Economics A level. When is charity not?

Economics A Level

Development Economics.

 

Economics A Level Clothes for charity

Clothes for charity

“All my old clothes go to charity. Of course. If they’re not sold in the charity shops they go to help Africans in need”.

Does it really help? Our old clothes are certainly not helping Ugandans.

Why not?

They are certainly cheaper than locally made clothes. Made in the vast low-cost factories of Asia (China is the world’s largest producer of cheap clothing, Bangladesh the second largest) they were cheap to begin with. Now used, they are cheaper still.

Economics A Level Asian clothing factory

Asian clothing factory

 

Great, so poorer Ugandans can afford them. In Economics A Level we learn about aid from the developed world as a benefit. What’s wrong with cheaper charity clothes?

Just a moment.

‘Cheaper’? So do people in Uganda pay for them.? That’s not why I gave my old clothes to charity. But I suppose there are the costs of getting them from here to Uganda. Is that why they are sold and not given away?“

Nope, the charity pays those costs. But someone in Uganda has to distribute and sell them. It’s a brilliant opportunity to make a lot of money, if you have the right contacts in Government to get the permits you need to import and sell this stuff. Economics A Level includes the problems caused by corruption and bureaucracy. Where there is money to be made, prices will rise.

Okay, they might not be as cheap as we would like but they still sell because they’re cheap. That’s good for poor people. Anything else?

Yes, the quality.

Used or not, they are still viewed as high-quality in the market in Kampala, Uganda. Are they actually higher quality than traditional clothes made by traditional producers in a backroom of their homes? No. but they are a lot cheaper.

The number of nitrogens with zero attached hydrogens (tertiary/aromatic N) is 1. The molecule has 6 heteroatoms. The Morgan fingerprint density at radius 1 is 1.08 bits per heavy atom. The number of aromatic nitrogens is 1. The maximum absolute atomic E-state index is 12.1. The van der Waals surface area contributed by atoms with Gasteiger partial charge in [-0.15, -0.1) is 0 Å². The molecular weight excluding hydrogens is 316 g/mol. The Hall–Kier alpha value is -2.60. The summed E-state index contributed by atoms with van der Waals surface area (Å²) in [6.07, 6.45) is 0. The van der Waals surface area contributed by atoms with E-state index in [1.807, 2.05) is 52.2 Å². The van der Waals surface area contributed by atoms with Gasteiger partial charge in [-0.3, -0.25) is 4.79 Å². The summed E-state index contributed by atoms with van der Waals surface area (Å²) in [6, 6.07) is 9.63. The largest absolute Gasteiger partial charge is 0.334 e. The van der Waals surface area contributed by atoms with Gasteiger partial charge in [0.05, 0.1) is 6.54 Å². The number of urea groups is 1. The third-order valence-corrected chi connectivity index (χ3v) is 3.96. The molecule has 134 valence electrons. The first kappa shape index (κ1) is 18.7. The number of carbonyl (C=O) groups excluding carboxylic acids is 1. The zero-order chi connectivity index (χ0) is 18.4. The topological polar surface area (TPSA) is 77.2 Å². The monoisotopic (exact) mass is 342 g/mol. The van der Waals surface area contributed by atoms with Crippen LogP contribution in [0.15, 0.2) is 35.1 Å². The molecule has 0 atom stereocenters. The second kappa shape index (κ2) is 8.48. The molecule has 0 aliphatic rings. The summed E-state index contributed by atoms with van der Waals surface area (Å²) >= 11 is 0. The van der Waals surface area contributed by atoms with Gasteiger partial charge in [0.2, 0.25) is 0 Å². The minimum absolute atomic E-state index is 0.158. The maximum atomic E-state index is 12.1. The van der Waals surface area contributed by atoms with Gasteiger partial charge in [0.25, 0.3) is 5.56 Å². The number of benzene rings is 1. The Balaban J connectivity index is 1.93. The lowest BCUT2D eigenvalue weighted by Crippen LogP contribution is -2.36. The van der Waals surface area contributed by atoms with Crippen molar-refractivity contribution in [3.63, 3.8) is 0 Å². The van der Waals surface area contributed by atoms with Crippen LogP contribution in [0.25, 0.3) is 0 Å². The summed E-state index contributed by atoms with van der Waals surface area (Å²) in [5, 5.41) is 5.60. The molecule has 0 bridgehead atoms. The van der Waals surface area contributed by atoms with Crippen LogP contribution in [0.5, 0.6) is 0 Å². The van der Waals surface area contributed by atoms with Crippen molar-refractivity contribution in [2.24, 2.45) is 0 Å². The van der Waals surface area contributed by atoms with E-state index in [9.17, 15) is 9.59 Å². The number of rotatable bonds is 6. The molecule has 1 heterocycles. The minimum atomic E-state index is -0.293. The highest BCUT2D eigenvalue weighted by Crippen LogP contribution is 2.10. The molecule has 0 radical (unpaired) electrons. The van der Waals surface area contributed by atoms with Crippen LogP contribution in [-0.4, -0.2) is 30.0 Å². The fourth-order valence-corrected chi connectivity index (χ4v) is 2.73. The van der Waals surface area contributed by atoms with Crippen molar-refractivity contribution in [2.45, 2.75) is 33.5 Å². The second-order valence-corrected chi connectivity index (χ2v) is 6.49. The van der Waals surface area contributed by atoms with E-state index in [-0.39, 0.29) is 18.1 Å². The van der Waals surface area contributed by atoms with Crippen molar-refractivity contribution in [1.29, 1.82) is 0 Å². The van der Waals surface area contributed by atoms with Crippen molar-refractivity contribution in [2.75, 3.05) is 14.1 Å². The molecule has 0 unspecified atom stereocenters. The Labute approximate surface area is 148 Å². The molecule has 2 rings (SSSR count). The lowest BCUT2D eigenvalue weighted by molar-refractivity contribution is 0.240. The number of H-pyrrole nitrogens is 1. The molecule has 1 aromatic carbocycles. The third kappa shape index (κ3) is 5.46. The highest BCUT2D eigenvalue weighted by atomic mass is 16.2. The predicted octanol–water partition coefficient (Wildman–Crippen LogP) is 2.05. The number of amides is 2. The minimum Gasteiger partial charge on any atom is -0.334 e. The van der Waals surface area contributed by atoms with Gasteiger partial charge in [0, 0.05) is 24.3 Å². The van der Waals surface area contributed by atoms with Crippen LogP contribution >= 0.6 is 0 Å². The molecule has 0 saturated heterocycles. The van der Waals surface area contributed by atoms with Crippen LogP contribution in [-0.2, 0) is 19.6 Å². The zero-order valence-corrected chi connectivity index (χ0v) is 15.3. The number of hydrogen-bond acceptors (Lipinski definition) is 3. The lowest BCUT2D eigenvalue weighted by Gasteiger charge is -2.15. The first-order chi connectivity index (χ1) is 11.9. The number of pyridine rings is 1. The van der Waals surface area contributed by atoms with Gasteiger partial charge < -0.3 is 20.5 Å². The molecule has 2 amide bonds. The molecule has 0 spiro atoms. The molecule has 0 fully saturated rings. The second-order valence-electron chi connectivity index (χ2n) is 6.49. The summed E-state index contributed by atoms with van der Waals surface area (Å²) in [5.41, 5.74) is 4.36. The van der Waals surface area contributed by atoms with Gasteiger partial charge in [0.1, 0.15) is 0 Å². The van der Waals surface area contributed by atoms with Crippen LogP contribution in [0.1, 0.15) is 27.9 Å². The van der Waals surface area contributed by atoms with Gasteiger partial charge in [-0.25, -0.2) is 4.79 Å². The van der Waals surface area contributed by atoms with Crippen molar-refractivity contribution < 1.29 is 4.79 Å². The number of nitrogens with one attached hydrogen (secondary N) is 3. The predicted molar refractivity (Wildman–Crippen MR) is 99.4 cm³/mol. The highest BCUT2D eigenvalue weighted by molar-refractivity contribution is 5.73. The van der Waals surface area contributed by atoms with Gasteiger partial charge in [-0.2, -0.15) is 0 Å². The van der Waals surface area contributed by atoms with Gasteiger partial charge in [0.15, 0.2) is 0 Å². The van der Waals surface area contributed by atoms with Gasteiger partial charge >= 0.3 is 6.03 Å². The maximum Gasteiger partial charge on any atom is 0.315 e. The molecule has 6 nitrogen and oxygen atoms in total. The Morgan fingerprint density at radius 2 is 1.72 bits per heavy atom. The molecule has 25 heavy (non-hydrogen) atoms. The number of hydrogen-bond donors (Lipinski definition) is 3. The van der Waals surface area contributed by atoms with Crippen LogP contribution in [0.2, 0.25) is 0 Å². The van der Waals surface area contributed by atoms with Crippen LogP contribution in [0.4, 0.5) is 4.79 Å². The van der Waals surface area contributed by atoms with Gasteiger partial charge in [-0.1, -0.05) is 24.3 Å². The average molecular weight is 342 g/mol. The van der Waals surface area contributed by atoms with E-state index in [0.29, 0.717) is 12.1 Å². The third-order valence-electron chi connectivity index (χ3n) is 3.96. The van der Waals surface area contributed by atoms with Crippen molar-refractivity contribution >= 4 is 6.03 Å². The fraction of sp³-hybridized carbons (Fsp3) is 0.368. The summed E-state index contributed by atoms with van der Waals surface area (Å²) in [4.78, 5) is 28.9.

Economics A Level Kampala tailor

Kampala tailor

Ironically those traditional clothes are the kind of products we in the developed world pay much higher prices for. If we could get them, that is. At a reasonable price. But that is not so easy either, given the high tariffs imposed on these products arriving in the EU, so won’t help Uganda’s Terms of Trade –  there is another concept in Economics A level.

I still don’t get it

“But I still don’t see why getting cheap, good clothes from charity is bad for Ugandans”

Economics A-level tells us that sub-Saharan Africa needs to develop its industries. Clothes made in modern Ugandan factories built with finance from outside Uganda using excellent Ugandan cotton – second only in quality to the Egyptian product.

 

Economics A Level Ugandan clothes factory

Ugandan clothes factory

So why are these new factories  only producing half as much as they are capable of. Perhaps because the “charity” goods are so much cheaper?

And if the new industries aren’t making a profit, they will not last, so they will not employ people, who won’t then have incomes to better themselves or pay taxes so the Government won’t build up income to develop the country as it would like to. And so it goes on.

NOW I get it!

Sometimes charity is not quite charity. Remember this for your Economics A Level – it could be a useful example.